6. The first edition of the ASL Rulebook did not include the Chapter K series of tutorials that are now included with ASLRB2. 
7. Many owners of the four Squad Leader “modules” balked at having to purchase virtually everything from scratch. Although the first edition of Beyond Valor utilized boards 1 and 8, grognards were left with stacks of incompatible counters, and close to one hundred, redundant scenario cards (if one includes the scenario packs published separately). Most Squad Leader components were consigned to the trash. But almost all of the scenarios were later recycled by Jim Stahler, the author of Chapter K. The last batch of Jim’s Squad Leader conversions was published as Rivers to the Reich only eight months ago—29 years after the debut of ASL. The scenario pack also includes reprints of overlays originally released in GI Anvil of Victory, the last of the Squad Leader games.
8. The disclaimer on the back of the box made it clear that the first four boards from Squad Leader and “the ASL rules” were prerequisites for play. “All other components necessary to play the game,” were enclosed, and “absolutely no other purchase” was necessary. It sounded attractive enough. Paratrooper retailed for $15, roughly the same cost as one of the Squad Leader gamettes. It was misleading, however, to refer to the $45 ASL Rule Book in passing as “the ASL rules.” At three times the price of the ASL sampler, the rulebook was a hefty price to pay to sample the system. Moreover, some of those looking to test drive ASL also may have had to spend an additional $12 for boards 1-4. Even today, $72 is a lot of money to shell out for an introductory wargame.
9. Unfortunately, Sergeant Stahler went AWOL on Sunday. It would be more than a decade before he returned to the training depot. Day Seven: Light Mortars and Basic Ordnance of Chapter K was not published until 1997, some eleven years after the release of Paratrooper. Inexplicably, the new material first appeared in the historical module Pegasus Bridge. First Lieutenant Tom Huntington was the Drill Instructor for Day Eight: Guns and Advanced Ordnance Principles, which was published three years later in ASL Journal 2. Today, the eight-day Training Manual is included with ASLRB2.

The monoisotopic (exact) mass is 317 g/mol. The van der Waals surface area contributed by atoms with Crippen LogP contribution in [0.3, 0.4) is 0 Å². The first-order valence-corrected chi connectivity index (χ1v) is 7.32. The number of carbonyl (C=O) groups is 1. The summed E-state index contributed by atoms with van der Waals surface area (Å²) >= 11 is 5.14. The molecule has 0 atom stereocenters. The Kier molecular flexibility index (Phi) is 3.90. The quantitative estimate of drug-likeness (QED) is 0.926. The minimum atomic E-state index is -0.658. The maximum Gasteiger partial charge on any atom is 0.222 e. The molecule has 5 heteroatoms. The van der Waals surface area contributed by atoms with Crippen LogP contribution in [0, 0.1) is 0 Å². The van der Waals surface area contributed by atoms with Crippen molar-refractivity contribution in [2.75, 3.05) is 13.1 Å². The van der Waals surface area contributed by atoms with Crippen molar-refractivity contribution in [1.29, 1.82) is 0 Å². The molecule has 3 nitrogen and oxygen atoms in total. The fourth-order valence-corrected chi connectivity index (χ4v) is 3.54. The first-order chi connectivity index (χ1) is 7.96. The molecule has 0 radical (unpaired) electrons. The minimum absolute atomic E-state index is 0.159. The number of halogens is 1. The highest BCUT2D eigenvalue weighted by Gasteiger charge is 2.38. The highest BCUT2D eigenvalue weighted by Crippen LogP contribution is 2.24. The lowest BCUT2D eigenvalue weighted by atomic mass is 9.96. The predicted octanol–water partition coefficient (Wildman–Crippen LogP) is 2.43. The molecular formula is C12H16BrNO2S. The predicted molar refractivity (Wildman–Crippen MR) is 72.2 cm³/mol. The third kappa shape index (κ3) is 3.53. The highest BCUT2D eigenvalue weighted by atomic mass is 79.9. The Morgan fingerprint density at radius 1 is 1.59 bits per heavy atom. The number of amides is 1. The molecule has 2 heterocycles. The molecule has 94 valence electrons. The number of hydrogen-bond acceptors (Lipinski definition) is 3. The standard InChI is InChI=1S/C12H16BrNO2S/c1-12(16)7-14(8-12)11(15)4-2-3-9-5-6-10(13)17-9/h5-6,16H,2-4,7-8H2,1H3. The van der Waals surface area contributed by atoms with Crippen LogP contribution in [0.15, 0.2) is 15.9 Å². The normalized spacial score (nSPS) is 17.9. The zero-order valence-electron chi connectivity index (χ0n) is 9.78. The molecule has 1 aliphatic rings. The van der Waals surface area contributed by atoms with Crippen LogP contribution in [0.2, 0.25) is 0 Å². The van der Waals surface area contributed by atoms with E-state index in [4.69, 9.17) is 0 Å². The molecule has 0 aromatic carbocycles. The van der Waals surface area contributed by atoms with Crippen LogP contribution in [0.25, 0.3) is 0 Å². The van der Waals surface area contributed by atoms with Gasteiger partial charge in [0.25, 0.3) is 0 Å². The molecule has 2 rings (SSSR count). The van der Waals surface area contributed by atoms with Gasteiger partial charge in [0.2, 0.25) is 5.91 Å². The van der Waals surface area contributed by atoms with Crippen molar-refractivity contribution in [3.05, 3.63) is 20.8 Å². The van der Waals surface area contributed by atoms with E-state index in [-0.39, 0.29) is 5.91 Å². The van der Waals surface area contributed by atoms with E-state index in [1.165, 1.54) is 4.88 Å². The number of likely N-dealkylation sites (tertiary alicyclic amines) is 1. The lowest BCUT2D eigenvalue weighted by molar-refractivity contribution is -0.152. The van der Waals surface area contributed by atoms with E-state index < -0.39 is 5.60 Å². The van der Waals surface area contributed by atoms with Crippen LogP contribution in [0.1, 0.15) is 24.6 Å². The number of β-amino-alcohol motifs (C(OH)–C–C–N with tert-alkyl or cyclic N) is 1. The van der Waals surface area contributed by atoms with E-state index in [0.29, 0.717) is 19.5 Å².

Edit: I neglected to mention that Jim Stahler also published a very useful "Eight Steps to ASL: A Programmed Instruction Approach." The article first appeared in ASL Annual 90 (15-20). The article was reprinted in The General Vol. 30, No. 1 (1995): 19, 42-43, 47, 55-56. Thanks to Enrico Catanzaro of Italy for reminding me of this important article.
10. Admittedly there is some variation. In the ASL counter mix, for example, the flip side of a ½” concealment counter is used to indicate that an Infantry unit is Counter Exhausted (CX). Because there are no concealment counters in ASLSK, the CX status marker is found on the reverse of Desperation Morale status marker. I prefer this arrangement, in part, because when my half-squads Double Time, they invariably draw fire and break. At that point, I simply flip over both counters.
11. Board 16 (from the ASL module Yanks) is about 190 grams, whereas board z from Starter Kit 1 weighs about 50 grams.
12. The reduced weight of the card stock boards has enabled MMP to consolidate smaller modules into larger ones. For instance, in 2006, MMP released a third edition of Beyond Valor that contained six more boards than the previous addition, along with 14 extra scenarios that could now be played using only the contents of this base module (and the ASLRB2). The following year, MMP adopted the new board format for their Action Packs. Since then, all Action Packs have included three boards. (The forthcoming ASL Action Pack 10 is the first of its kind since 1999 to contain only two boards.) The lightweight and compact nature of the new boards has also led to their inclusion in periodicals. ASL Journal 7 was the first magazine to come with a mapboard. “Marders not Martyrs,” was the only scenario in the magazine that used the board. Board v was, in truth, an ASLSK board. It was included in order to promote the new style of board, and signal to ASL players that change was afoot. Board v would appear again in Starter Kit 3 a year later. Issue 5 of Special Ops—MMP’s new house magazine—contains ASL board 68.
13. Opportunity Fire (A7.25) is frequently declared by an attacker when the forces of the opposing side are concealed. Rather than fire during the PFPh at a concealed target using Area Fire (3.2/A7.23), a player may opt to declare Opportunity Fire instead. Should an enemy unit lose concealment during the intervening MPh and DFPh, the attacker can then fire on the enemy at full strength during the AFPh. Given that there is no concealment (EX: HIP) in ASLSK, Opportunity Fire is not a significant omission.
14. In my view, this is an improvement over the more abstract rule that Squad Leader initially employed. In “Guards Counterattack,” the granddaddy of all Squad Leader (and ASL) scenarios, units were considered to occupy all levels of a building simultaneously. The historical module Decision at Elst breaks with ASLSK tradition, but in an unusual manner. See Part 7 of this series for an explanation. 
15. JRV’s site also keeps win-loss records for all ASL and ASLSK scenarios. Players enter their results, and the program updates the win-loss statistics accordingly.